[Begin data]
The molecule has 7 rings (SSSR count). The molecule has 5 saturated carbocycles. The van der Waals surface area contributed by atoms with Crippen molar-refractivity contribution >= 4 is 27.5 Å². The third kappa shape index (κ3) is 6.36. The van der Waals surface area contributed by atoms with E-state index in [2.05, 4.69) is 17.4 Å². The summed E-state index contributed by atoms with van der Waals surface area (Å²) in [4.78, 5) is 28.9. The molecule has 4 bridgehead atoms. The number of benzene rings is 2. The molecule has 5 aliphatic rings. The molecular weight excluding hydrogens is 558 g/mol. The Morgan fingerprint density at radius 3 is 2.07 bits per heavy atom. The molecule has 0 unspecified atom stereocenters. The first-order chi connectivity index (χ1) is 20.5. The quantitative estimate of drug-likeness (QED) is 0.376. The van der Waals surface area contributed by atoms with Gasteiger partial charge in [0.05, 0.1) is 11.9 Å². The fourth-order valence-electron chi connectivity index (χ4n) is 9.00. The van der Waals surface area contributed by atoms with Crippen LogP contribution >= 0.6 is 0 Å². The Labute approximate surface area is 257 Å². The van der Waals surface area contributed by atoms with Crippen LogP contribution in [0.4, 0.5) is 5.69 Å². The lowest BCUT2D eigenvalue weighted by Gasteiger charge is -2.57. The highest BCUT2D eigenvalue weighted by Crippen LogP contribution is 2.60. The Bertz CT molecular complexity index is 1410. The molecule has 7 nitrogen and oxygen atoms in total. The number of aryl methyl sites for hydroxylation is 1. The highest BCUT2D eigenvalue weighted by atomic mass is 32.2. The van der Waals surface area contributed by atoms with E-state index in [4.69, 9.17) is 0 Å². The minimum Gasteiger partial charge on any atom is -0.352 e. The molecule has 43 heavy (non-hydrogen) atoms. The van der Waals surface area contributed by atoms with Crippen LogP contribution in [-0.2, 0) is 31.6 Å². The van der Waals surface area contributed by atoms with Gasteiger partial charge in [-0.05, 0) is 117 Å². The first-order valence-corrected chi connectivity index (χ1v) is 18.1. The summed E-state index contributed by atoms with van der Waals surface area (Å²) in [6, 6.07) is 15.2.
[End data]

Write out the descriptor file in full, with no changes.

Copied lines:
The molecule has 7 rings (SSSR count). The molecule has 5 saturated carbocycles. The van der Waals surface area contributed by atoms with Crippen molar-refractivity contribution >= 4 is 27.5 Å². The third kappa shape index (κ3) is 6.36. The van der Waals surface area contributed by atoms with E-state index in [2.05, 4.69) is 17.4 Å². The summed E-state index contributed by atoms with van der Waals surface area (Å²) in [4.78, 5) is 28.9. The molecule has 4 bridgehead atoms. The number of benzene rings is 2. The molecule has 5 aliphatic rings. The molecular weight excluding hydrogens is 558 g/mol. The Morgan fingerprint density at radius 3 is 2.07 bits per heavy atom. The molecule has 0 unspecified atom stereocenters. The first-order chi connectivity index (χ1) is 20.5. The quantitative estimate of drug-likeness (QED) is 0.376. The van der Waals surface area contributed by atoms with Gasteiger partial charge in [0.05, 0.1) is 11.9 Å². The fourth-order valence-electron chi connectivity index (χ4n) is 9.00. The van der Waals surface area contributed by atoms with Crippen LogP contribution >= 0.6 is 0 Å². The Labute approximate surface area is 257 Å². The van der Waals surface area contributed by atoms with Crippen LogP contribution in [0.4, 0.5) is 5.69 Å². The lowest BCUT2D eigenvalue weighted by Gasteiger charge is -2.57. The highest BCUT2D eigenvalue weighted by Crippen LogP contribution is 2.60. The Bertz CT molecular complexity index is 1410. The molecule has 7 nitrogen and oxygen atoms in total. The number of aryl methyl sites for hydroxylation is 1. The highest BCUT2D eigenvalue weighted by atomic mass is 32.2. The van der Waals surface area contributed by atoms with E-state index in [4.69, 9.17) is 0 Å². The minimum Gasteiger partial charge on any atom is -0.352 e. The molecule has 43 heavy (non-hydrogen) atoms. The van der Waals surface area contributed by atoms with Crippen LogP contribution in [-0.2, 0) is 31.6 Å². The van der Waals surface area contributed by atoms with Gasteiger partial charge in [-0.05, 0) is 117 Å². The first-order valence-corrected chi connectivity index (χ1v) is 18.1. The summed E-state index contributed by atoms with van der Waals surface area (Å²) in [6, 6.07) is 15.2.